But despite Castaneda, Don Juan is fascinating. He's a widowed Yaqui sorcerer living in the Central Mexican desert, where sorcery is taken seriously. His only son was killed in a rockslide. His only grandson, Lucio, is an egocentric flake. (With rare understatement, Don Juan says Lucio will never become "a man of knowledge.") And rarest of rare, Don Juan is a kind, affable man who appears to have gone through psychedelics and come out with a resolute, albeit sometimes macabre, understanding of what they are all about. When Don Juan spoke of tripping he made it sound essential, as though if you weren't doing mushrooms you were missing the whole cosmic show. Soon tens of thousands of people were popping peyote buttons, vomiting violently, and heading off on that Journey to Ixtlan. Many of them are still out there.
AND SINCE we're in the general vicinity, let us not forget the shuck-and-jivers, the hucksters, the clowns who gave consciousness a bad name. There was Guru Maharaj Ji, the pudgy Perfect Master of the Divine Light Mission. He was the one who, when still knee-high to a gopi, inherited control from his father of a respected religious institution in India and proclaimed himself an avatar; who at thirteen blew over to America to spread the light and who by the time he was fifteen had accumulated enough followers to rent out the Houston Astrodome for a three-day festival. Guru Maharaj Ji could transmit Knowledge through his touch. But more importantly, he knew how to work the media. You'd think that getting hit in the face with a shaving-cream pie during a Detroit airport news conference with the whole world watching would cause a drop in your guru stock. But not Guru Maharaj Ji. He handled himself with aplomb, grinning at the cameras, showing everyone that even a God-incarnate can take a joke. Everyone was getting a kick out of this Pie - in - the - Face - of - God business, especially the pie thrower, Pat Halley. Then one night two Divine Light devotees came to Halley's apartment and beat his skull in with a bludgeon. The police did nothing, but suddenly the whole world soured on Guru Maharaj Ji. Even his own mother turned against him, though not so much for the violence as for his marriage to his twenty-four-year-old secretary, Marilyn Lois Johnson. Mama Maharaj Ji took the guru to court to transfer control of the Divine Light Mission to her younger son. By May 1975, after a lengthy lawsuit, Guru Maharaj Ji was left with an enormous compound in Denver, land holdings across America, and a fleet of Mercedes—but not Perfect Mastership.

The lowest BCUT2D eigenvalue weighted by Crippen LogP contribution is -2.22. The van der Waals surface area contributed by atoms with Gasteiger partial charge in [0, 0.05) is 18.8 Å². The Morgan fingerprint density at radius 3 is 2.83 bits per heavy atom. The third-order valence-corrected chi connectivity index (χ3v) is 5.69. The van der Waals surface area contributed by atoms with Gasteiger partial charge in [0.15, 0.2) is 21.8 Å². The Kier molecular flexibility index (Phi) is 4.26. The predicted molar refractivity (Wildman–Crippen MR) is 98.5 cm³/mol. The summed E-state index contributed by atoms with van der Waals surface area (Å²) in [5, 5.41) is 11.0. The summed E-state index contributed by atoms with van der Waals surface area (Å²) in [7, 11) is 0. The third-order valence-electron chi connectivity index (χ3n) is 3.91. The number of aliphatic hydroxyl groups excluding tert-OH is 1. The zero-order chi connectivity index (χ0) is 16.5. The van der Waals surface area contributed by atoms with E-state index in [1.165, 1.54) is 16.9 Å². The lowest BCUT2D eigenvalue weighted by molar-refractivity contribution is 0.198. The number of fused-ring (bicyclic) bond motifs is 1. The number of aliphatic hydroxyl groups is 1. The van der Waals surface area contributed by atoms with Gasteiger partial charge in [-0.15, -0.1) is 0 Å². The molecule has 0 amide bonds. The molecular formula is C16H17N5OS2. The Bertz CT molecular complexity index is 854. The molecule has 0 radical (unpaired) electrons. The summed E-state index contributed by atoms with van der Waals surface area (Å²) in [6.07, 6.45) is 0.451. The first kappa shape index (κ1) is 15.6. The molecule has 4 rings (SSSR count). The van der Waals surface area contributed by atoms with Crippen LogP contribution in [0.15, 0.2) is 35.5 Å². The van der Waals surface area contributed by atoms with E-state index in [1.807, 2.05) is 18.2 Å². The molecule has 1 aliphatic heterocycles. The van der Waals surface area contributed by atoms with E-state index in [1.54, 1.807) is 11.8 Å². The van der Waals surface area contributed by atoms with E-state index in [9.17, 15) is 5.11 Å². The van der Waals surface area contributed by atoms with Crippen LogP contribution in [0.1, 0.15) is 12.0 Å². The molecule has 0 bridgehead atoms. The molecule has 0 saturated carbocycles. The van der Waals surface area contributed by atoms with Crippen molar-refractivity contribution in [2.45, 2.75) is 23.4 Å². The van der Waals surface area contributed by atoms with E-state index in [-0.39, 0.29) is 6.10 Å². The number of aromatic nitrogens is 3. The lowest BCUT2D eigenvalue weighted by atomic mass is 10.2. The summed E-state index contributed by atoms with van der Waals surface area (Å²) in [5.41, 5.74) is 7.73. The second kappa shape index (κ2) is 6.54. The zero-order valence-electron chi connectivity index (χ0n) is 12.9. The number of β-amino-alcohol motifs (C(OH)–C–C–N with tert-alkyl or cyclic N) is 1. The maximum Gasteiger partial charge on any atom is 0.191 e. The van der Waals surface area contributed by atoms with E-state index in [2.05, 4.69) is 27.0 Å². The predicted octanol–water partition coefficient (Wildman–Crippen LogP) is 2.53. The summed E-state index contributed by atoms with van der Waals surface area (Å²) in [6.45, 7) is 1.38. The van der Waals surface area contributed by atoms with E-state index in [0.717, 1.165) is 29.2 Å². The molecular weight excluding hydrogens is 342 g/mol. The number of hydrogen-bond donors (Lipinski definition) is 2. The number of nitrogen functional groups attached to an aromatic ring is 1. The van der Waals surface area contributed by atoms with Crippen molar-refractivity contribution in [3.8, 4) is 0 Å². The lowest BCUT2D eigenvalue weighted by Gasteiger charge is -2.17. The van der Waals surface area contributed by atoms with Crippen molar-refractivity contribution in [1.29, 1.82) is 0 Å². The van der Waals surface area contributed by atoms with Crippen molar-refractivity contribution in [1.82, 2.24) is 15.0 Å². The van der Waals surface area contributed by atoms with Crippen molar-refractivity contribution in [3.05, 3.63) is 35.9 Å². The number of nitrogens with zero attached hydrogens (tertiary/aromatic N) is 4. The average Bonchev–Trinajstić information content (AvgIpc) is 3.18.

L. Ron Hubbard, who always looked to me like Mayor Daley, got his slice of the Primrose Pie too. In 1950, after fifteen years of writing second-rate stories for Astounding Science Fiction, Hubbard made "a discovery comparable to the discovery of fire and superior to the inventions of the wheel and the arch"—Dianetics. The victory of the analytical mind over the reactive mind, Dianetics begat Scientology, a billion-dollar business. Thousands began taking E-meter tests, measuring "engrams" from their earlier incarnations. Engrams dissolve; they could free themselves from their bodies and return to the god-state, or become "clear." Scientologists called this "becoming an Operating Thetan, 0.T." Hmmm.
Transparent or not, it was snapped up by millions of people. In 1978, Hubbard, sixty-seven, went off to Greece to bask in retirement aboard his yacht fleet, Sea Org. L. Ron Jr., a former Scientology strongarm who is now making money badmouthing the church, claims his father is dead and decomposing at the bottom of the Mediterranean. The church says that's nonsense. Hubbard is still running things, says the church. But L. Ron Jr. is sure otherwise, and he wants a bite before the church eats away all that Hubbard left behind.
It's a short step from Hubbard to Werner Erhard. At twenty-four, Erhard abandoned his wife and four children in Philadelphia and hid so well they couldn't track him down for years. By then he'd changed his name from John Paul Rosenberg and moved to St. Louis, where he was selling used cars. He settled out of court with the old lady and took off to Spokane, where he sold encyclopedias door-to-door for the Grolier Society. He was so good they made him manager. He was so good a manager Parents magazine stole him away and made him vice president in charge of advertising. Next came national sales director for the Christian Unity Church. Then he struck out on his own.
In 1971 Erhard combined his Scientology training with the methods of hypnotism he got from the Christian Unity Church (Mind Dynamics), and formed est.
Oh, boy, another series of cheap shots about bursting bladders? No, no, it's all right. We're all feeling good here. I can say right up front that est worked. Something was happening in those "psychic workshops," and whatever it was it sure made people feel better about themselves. It also made them obnoxious, but such is the price of "transforming one's experience of experiencing." The est training program remains today the most slickly packaged psychic cure-all of our time. Does it work?